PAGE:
Figure 2

TLR4 mRNA expression. Comparison of TLR4 mRNA expression of peripheral blood mononuclear cells during the two first years in life in probiotic (filled squares) and placebo (open circles) treated children. The values represent TLR4/18S expression ratios. Groups were compared using Mann–Whitney U-test, *p < 0.05. The number of analysed samples is indicated (n), as well as the median values.

TLR ligand induced cytokine and chemokine responses in allergic and non-allergic children

No major differences in TLR ligand induced cytokine and chemokine responses were found between allergic (n = 3 L. reuteri/n = 5 placebo) and non-allergic children (n = 13 L. reuteri/n = 16 placebo) (Additional file 2: Table S2). Allergic infants secreted higher LPS-induced IL-1β levels at 6 months than non-allergic infants (p = 0.042) and lower CpG-induced TNF levels at 24 months (p = 0.048), however. TLR2 mRNA expression was higher at 12 months in non-allergic than allergic children (p = 0.021, Figure 3).

Figure 3

TLR2 mRNA expression. Comparison of TLR2 mRNA expression of peripheral blood mononuclear cells during the two first years in life in non-allergic (open triangles) and allergic children (filled circles). The values represent TLR2/18S expression ratios. Groups were compared using Mann–Whitney U-test, *p < 0.05. The number of analysed samples is indicated (n), as well as the median values.

TLR ligand induced cytokine and chemokine responses are associated with probiotic treatment independently of allergy development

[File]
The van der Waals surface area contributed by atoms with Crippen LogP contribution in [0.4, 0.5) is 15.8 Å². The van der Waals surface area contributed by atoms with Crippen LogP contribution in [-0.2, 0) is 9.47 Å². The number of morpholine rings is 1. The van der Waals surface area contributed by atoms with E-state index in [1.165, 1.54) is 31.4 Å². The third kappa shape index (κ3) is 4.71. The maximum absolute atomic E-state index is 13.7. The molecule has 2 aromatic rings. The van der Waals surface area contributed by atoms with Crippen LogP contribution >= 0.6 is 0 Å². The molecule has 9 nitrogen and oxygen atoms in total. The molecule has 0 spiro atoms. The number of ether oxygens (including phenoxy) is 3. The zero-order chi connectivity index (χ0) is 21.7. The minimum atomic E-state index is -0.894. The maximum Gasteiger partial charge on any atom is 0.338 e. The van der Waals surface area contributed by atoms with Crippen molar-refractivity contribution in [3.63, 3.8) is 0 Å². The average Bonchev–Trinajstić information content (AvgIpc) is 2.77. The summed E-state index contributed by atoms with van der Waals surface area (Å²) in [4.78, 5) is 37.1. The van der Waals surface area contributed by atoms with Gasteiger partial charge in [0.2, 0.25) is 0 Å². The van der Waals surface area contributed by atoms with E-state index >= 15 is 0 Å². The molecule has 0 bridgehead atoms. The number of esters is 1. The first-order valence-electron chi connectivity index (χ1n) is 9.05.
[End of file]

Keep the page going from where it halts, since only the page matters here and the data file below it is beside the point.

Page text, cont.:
Logistic regression analyses were performed to evaluate whether the relationship between cytokine responses was dependent on a parallel association with allergic disease. Probiotic supplementation and IgE-associated allergic disease were included in the model in order to control for potential confounding, whereas maternal or double atopic heredity were not, since these variables had no effect. Adjusting for allergy development had no major effect on the association between probiotic treatment and cytokine responses in this model (Additional file 3: Table S3).

Correlation between TLR mRNA expression and TLR responsiveness

The TLR4 mRNA levels correlated with LPS induced cytokine and chemokine levels at the corresponding age in cord blood (CXCL8, p = 0.022, rho = 0.40) and at 24 months (TNF, CCL4, CXCL8, IL-1β, p < 0.001-0.04, rho = 0.35–0.66). At 6 months TLR9 mRNA expression correlated with CpG induced IL-10, IFNα, TNF, CCL4 (p < 0.001–0.01, rho = 0.40–0.51). TLR2 mRNA expression did only correlate at one time point with LTA induced cytokine and chemokine expression, (IL-10, 6 months, p = 0.011, rho = 0.34).